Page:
Keep up the good work!
DD 13 A transition to build a dream on
If you played our game and ever decided to stand on top of the severed trunk, a small surprise was there waiting for you. A not-a-cutscene-animated-sequence appeared (the use of cutscenes was prohibited by rules of the game-dev course we were originally creating our game for, we blocked player controls afterward) resembling a memory, a vision of the past, maybe some other means of spiritual connection of our character to this place.
Apart from developing a narrative of „Black Resin” there is a technical aspect to it. A world scrambles into a bunch of erratically moving rectangles transitioning into other images. This effect took @Pies some time to prototype and animate, and it was just one sequence. Bound to one place, triggered in specific conditions. And so it was our team decided to replace this somewhat expensive and inefficient approach with a procedurally generated one
As you probably noticed, @Pies art style is quite original, so I was not even aiming for fully recreating it, all I wanted to achieve was „close enough”.
To accomplish this task I decided to use my recently discovered gimmick Unity’s Shader Graph. My plan was to create a transparent sprite shader, that will affect a layer below. It was supposed to crop out portions of an image and slightly offset them from their previous positions so the new image was sliced and scrambled.
My first approach was not very successful as I wanted to try to execute the entire effect within the shader. I quickly realized that this solution is totally not scalable, it was taking an increasingly long time to add subsequent rectangles, required even more variables to be exposed in Unity Inspector, gave me hard time reliably mixing all this stuff into one image, and organizing it into small sub-shaders within this huge shader didn’t help much. It was probably done this way but was not worth the time doing it all along.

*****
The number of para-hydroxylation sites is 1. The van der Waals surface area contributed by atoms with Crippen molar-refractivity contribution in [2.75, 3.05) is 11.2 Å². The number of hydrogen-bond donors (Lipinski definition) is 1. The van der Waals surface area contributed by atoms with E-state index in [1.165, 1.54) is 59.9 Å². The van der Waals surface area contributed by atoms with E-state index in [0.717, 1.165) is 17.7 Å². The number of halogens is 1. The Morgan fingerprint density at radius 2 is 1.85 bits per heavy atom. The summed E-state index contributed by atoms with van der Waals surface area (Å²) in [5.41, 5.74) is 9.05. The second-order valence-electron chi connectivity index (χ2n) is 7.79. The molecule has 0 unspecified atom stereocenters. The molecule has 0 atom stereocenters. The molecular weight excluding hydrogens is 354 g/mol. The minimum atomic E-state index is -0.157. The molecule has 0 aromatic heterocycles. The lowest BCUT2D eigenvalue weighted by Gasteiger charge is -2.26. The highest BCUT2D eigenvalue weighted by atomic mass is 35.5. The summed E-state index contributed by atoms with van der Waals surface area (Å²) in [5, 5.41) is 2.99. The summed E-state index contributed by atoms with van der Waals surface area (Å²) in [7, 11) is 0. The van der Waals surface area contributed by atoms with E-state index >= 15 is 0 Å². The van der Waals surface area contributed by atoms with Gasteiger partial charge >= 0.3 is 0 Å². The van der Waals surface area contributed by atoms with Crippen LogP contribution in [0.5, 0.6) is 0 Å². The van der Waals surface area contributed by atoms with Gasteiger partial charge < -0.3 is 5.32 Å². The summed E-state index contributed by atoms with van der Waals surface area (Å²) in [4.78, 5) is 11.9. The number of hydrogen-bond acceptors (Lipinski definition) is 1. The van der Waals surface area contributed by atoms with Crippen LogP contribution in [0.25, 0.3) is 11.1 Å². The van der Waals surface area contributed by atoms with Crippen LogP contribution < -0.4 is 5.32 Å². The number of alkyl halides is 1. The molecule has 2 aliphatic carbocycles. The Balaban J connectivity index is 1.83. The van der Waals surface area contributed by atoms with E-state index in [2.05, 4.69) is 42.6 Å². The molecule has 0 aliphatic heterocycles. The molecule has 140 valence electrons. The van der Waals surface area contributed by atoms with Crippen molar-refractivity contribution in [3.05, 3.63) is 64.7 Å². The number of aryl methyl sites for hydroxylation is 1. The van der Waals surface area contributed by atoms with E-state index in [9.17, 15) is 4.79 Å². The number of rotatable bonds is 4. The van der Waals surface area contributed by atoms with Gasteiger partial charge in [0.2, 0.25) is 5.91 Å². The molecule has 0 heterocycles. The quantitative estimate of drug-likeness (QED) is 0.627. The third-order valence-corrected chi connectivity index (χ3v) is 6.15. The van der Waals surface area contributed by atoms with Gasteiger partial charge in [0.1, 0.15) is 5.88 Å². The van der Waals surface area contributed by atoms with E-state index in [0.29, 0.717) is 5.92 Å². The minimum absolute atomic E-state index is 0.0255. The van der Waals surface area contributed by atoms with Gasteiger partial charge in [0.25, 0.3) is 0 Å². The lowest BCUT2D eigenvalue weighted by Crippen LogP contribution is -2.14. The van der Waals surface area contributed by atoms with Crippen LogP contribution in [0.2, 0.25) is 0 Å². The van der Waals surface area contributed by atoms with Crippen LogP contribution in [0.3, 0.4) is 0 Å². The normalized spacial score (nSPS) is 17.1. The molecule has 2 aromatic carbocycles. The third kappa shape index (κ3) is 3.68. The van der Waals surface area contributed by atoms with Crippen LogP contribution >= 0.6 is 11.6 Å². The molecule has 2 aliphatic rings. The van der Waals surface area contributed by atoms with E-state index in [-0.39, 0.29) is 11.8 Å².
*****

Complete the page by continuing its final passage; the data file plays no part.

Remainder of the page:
In my second approach, I decided to de-centralize the effect, and create a simpler version of the former shader that would focus on just a small part of the processed image. This allowed me to limit the amount of serialized variables to just two 4D vectors that managed the crop and image offset of the slice and were somehow still comprehensible to my alien brain. Then I just covered the original image with an array of thin rectangular sprites and slapped my shader on top of them.
All I needed then was to create a C# script, that would animate exposed shader variables per each sprite/slice covering the original image in a slightly randomized manner. To gain fine control over the effect I used AnimationCurve variables to precisely adjust random ranges over time.
The last step I took was to write a configurator that would create slices automatically and would add some random variation to their vertical size. The solution was not perfect as I had very limited
control over the layout of the slices and their overall size was not always accurately matching the area of the original image (the random factor strikes again), but on the bright side, it was all automated now, so I could just click away until I was happy with the result.
Although the scrambled vision effect may still require some work and tweaking to find the best-looking configuration, it is already usable and easy to implement anywhere in our game. This will definitely help us place more secrets inside game levels and further expand the lore of Black Resin.